In 2009, after nurse Terri Dye reached into her car and drew a handgun on an unfamiliar man advancing aggressively on her in a Lubbock hospital parking lot, a jury may or may not have concluded she acted in self-defense; the man, a process server in her divorce, never filed a complaint. But that didn't stop the nursing board from moving in 2011 to suspend her license.

Never mind that Dye hadn't yet checked in at work, where her nursing skills were not in question: In legal filings, regulators contended the parking lot incident had grave — if theoretical — implications for patients. While none had actually witnessed the incident, a board expert testified that if they had, they might have been frightened by the gun.

Dye's behavior "did not conform to the minimum standards of nursing practice [because] Dye did not appropriately assess the situation," the board's legal filings explained. "If a nurse reacts without appropriately assessing a situation, it could cause an unsafe environment."

"It was 'could've, could've, could've,'" recalled Dye, who now lives in Amarillo.

At the judge's recommendation, the board eventually decided not to punish Dye for the incident. But its final order in the matter stressed its authority: "The Board reiterates that a nurse may be subject to disciplinary action for unprofessional or dishonorable conduct whether such conduct occurs while the nurse is 'on duty or on call' or not."

The nursing board can discipline licensees for any conduct that might hurt not just patients, but also "the public." It doesn't have to prove actual harm to pursue disciplinary proceedings.

In 2010, when Ollie Traylor was found asleep on the couch at the house of her Houston home health patient, the state nursing board moved to revoke her license. The judge concluded her conduct wasn't serious; there was no evidence it had happened repeatedly, for example, or that Traylor's nap harmed, or was likely to harm, the patient. He recommended dropping the case.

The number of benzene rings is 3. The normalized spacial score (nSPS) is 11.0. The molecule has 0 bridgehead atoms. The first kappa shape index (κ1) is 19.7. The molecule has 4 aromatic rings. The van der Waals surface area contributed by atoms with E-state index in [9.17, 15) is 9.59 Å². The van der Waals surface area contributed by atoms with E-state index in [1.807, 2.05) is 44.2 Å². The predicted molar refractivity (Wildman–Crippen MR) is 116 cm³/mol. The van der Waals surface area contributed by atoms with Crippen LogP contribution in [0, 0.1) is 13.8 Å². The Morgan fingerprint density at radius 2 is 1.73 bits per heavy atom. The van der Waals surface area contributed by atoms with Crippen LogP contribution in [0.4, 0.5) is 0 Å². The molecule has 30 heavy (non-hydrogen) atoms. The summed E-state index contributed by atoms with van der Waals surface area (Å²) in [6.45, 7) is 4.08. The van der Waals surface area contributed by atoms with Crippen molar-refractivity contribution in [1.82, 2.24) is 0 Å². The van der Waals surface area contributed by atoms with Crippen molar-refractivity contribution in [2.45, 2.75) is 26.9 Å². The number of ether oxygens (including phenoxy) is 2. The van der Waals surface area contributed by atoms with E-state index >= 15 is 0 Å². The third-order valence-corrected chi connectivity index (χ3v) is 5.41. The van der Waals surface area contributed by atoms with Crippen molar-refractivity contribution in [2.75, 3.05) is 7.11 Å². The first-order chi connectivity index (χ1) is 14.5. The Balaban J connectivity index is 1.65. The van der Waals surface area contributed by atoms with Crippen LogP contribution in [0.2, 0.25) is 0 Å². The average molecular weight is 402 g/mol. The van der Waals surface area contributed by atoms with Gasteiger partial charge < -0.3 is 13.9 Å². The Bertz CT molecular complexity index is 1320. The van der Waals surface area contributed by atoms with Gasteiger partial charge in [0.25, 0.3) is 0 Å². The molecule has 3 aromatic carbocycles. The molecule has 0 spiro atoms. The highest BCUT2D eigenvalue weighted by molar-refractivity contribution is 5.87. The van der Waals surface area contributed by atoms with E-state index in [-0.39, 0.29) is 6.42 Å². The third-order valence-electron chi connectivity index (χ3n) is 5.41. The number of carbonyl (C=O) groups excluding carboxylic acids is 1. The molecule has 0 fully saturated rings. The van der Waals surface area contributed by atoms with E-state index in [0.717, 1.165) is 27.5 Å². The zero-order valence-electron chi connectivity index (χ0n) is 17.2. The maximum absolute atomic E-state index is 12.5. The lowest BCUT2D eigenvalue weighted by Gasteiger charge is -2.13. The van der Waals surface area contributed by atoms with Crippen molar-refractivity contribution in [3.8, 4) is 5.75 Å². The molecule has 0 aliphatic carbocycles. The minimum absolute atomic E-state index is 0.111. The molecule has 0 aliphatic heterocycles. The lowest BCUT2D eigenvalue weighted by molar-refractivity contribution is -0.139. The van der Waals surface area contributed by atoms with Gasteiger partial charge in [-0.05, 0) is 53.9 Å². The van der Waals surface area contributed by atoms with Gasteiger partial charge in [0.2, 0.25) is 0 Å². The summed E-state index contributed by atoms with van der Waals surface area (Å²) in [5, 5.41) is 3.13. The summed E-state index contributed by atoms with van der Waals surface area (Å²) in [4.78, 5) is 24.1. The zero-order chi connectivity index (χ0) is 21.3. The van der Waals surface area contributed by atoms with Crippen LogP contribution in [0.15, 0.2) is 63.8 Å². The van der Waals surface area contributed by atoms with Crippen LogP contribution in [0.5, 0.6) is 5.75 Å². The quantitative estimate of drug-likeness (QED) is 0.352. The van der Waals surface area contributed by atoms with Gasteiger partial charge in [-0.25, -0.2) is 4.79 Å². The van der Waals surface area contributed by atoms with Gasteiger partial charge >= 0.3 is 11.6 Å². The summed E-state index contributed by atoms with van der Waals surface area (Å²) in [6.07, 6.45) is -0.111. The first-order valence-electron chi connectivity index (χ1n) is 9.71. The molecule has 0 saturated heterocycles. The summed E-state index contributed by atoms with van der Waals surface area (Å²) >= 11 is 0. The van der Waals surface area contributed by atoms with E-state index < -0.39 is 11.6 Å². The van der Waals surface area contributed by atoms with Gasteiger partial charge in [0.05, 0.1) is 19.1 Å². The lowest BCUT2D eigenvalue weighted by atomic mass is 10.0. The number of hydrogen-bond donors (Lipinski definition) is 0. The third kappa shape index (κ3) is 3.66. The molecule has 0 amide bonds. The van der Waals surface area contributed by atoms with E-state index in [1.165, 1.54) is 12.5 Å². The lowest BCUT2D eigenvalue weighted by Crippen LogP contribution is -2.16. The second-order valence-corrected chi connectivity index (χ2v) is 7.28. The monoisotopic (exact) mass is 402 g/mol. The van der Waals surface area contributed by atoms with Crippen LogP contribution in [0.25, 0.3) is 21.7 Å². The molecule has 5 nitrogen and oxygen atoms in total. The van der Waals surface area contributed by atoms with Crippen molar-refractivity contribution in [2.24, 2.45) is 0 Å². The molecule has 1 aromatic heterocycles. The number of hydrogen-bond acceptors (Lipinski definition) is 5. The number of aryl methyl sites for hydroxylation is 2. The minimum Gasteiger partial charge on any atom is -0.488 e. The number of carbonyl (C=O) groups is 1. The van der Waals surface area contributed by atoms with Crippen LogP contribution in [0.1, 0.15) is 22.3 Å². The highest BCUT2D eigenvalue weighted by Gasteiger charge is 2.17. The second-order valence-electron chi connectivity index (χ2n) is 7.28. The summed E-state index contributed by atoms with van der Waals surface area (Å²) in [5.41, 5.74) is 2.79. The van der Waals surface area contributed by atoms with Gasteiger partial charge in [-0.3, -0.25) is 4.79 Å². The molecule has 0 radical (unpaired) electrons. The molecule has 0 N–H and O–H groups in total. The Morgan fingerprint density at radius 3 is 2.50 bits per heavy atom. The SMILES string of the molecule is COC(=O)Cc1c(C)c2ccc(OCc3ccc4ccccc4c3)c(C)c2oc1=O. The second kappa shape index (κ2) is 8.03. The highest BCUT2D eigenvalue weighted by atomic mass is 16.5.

The board disagreed, contending it only had to show there was potential for patient harm. Last July, it overrode the judge's recommendation and revoked Traylor's license.

The nursing board's definition of "patient," too, has been expansive. Hospice nurse Lori Jan Vazquez cared for a man dying of cardiac disease in Austin for two months in late 2007. The two stayed in touch afterwards, and he gave Vazquez and her children several gifts before he died.

In 2010, when regulators sought to reprimand Vazquez for violating "the professional boundaries of the nurse/patient relationship" for accepting the gifts, she noted their professional relationship had ended. Before he'd died, the patient testified he gave her the gifts as a friend.

But an expert for the board recommended a penalty because a nurse's duties "don't just end when the nurse stops caring for a patient." The expert testified there were no definitive rules when the relationship ended, so "the nurse/patient relationship may extend ad infinitum."

Such interpretations suggest "the nursing board is taking an extraordinarily broad interpretation of the law," said Baylor University law professor Ron Beal, who teaches and practices administrative law. Other attorneys agreed the nursing board had an aggressive approach to off-duty behavior, though it wasn't unique.

Excerpt from The Statesman :